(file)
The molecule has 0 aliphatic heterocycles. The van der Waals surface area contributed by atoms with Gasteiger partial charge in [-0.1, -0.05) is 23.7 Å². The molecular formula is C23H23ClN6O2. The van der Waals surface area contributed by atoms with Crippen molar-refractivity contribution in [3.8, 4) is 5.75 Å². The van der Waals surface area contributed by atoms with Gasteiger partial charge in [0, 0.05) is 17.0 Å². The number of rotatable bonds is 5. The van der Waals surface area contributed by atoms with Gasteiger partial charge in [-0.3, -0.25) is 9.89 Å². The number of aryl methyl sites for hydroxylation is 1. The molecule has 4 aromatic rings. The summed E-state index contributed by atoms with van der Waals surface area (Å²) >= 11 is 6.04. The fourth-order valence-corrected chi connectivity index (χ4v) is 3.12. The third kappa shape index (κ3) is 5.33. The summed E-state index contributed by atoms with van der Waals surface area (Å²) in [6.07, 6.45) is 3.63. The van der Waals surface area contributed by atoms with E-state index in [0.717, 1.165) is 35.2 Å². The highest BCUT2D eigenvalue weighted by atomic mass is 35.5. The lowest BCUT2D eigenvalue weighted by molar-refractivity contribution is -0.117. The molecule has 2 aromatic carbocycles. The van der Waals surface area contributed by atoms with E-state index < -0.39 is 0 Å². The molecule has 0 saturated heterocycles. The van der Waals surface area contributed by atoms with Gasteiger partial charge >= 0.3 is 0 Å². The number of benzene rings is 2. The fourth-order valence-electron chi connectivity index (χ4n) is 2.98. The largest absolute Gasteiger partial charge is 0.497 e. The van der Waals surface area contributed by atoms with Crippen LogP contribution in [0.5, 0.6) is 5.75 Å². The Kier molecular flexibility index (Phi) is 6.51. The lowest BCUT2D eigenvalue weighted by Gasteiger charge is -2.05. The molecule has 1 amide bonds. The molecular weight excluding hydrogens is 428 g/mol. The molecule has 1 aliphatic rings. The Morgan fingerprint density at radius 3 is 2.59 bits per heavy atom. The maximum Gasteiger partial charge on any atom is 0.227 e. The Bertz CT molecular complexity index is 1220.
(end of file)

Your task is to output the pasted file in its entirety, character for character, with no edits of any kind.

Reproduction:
The molecule has 0 aliphatic heterocycles. The van der Waals surface area contributed by atoms with Gasteiger partial charge in [-0.1, -0.05) is 23.7 Å². The molecular formula is C23H23ClN6O2. The van der Waals surface area contributed by atoms with Crippen molar-refractivity contribution in [3.8, 4) is 5.75 Å². The van der Waals surface area contributed by atoms with Gasteiger partial charge in [0, 0.05) is 17.0 Å². The number of rotatable bonds is 5. The van der Waals surface area contributed by atoms with Gasteiger partial charge in [-0.3, -0.25) is 9.89 Å². The number of aryl methyl sites for hydroxylation is 1. The molecule has 4 aromatic rings. The summed E-state index contributed by atoms with van der Waals surface area (Å²) >= 11 is 6.04. The fourth-order valence-corrected chi connectivity index (χ4v) is 3.12. The third kappa shape index (κ3) is 5.33. The summed E-state index contributed by atoms with van der Waals surface area (Å²) in [6.07, 6.45) is 3.63. The van der Waals surface area contributed by atoms with E-state index in [0.717, 1.165) is 35.2 Å². The highest BCUT2D eigenvalue weighted by atomic mass is 35.5. The lowest BCUT2D eigenvalue weighted by molar-refractivity contribution is -0.117. The molecule has 2 aromatic carbocycles. The van der Waals surface area contributed by atoms with E-state index < -0.39 is 0 Å². The molecule has 0 saturated heterocycles. The van der Waals surface area contributed by atoms with Gasteiger partial charge >= 0.3 is 0 Å². The number of benzene rings is 2. The fourth-order valence-electron chi connectivity index (χ4n) is 2.98. The largest absolute Gasteiger partial charge is 0.497 e. The van der Waals surface area contributed by atoms with Crippen LogP contribution in [0.5, 0.6) is 5.75 Å². The Kier molecular flexibility index (Phi) is 6.51. The lowest BCUT2D eigenvalue weighted by Gasteiger charge is -2.05. The molecule has 1 amide bonds. The molecular weight excluding hydrogens is 428 g/mol. The molecule has 1 aliphatic rings. The Morgan fingerprint density at radius 3 is 2.59 bits per heavy atom. The maximum Gasteiger partial charge on any atom is 0.227 e. The Bertz CT molecular complexity index is 1220.